Which brings us back to the original idea of this essay – to actually shut the door, keep it shut, and ignore the screams and wails, you need to have balls. Enormous balls of gigantic proportions (fictitious, of course) but indicating willpower, strength, and a certain degree of hard-headedness. A tendency to rush in first, and worry about consequences later, if you will.

And after thinking about it for a while, I’d say it’s partly true. Sometimes, no matter how big your balls are, the stuff of life creeps in and tips life sideways for a while, and it’s nearly impossible to get anything done around it. The big stuff of life, moving, jobs, relationships, — sure, of course. Things change dramatically as your world is upended. But I’m talking about the smaller things, that still eat away at you as a person and as a writer.

(Cue major child interruption — now the kids are screaming in the backyard… I’d better check to make sure they’re still alive – done)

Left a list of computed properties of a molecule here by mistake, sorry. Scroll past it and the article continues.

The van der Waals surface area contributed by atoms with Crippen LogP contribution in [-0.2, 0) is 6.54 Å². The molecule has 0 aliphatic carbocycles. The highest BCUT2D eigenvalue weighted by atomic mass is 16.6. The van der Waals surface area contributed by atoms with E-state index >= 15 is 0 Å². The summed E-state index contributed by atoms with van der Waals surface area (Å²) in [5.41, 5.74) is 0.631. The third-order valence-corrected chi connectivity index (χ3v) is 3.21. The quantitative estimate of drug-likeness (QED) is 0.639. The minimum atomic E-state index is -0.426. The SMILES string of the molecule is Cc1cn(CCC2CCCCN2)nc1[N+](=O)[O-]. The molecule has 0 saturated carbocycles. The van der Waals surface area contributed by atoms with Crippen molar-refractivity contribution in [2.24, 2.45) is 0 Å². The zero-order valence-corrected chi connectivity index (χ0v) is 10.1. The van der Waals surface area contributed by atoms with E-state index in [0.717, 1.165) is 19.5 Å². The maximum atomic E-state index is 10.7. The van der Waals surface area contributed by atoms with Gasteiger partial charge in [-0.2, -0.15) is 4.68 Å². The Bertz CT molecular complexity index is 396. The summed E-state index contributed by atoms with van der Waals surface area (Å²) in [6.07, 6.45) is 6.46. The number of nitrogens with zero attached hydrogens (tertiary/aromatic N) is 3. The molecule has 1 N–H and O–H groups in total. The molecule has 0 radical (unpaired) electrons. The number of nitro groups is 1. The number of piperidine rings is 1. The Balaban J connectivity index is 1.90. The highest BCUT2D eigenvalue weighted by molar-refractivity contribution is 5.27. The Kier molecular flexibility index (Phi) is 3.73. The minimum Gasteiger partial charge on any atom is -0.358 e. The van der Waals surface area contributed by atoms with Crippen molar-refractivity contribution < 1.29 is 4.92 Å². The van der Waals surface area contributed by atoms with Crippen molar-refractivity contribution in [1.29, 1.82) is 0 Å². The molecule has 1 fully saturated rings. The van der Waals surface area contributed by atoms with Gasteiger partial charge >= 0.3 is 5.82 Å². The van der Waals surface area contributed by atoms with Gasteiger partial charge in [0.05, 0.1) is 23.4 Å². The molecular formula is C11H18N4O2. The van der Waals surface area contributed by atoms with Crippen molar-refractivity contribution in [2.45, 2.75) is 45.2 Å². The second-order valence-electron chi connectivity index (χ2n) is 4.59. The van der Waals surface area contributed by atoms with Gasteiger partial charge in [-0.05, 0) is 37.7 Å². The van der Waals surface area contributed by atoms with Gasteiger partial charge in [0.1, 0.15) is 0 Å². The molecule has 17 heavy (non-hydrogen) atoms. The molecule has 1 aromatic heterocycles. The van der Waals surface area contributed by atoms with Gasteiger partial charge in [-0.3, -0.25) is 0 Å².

This is where it comes back to lesson one – being kind.

Being kind to yourself (say yes to pizza nights, casserole dinners and paper plates) and reduce the demands around you that eat away at your time to write. And it is a kindness, in fact to look back at lesson three, and get others to solve their own problems.

There’s tons of jokes online about the kid that walks past the male parent standing in the kitchen and finds their mother in some obscure corner of the house and asks for a drink of water. Single parents – I pity you, god knows how you manage, but most two-parent households find themselves drifting into the pattern of the primary vs the non-primary parent; and it’s the primary one who schleps the major burden of care.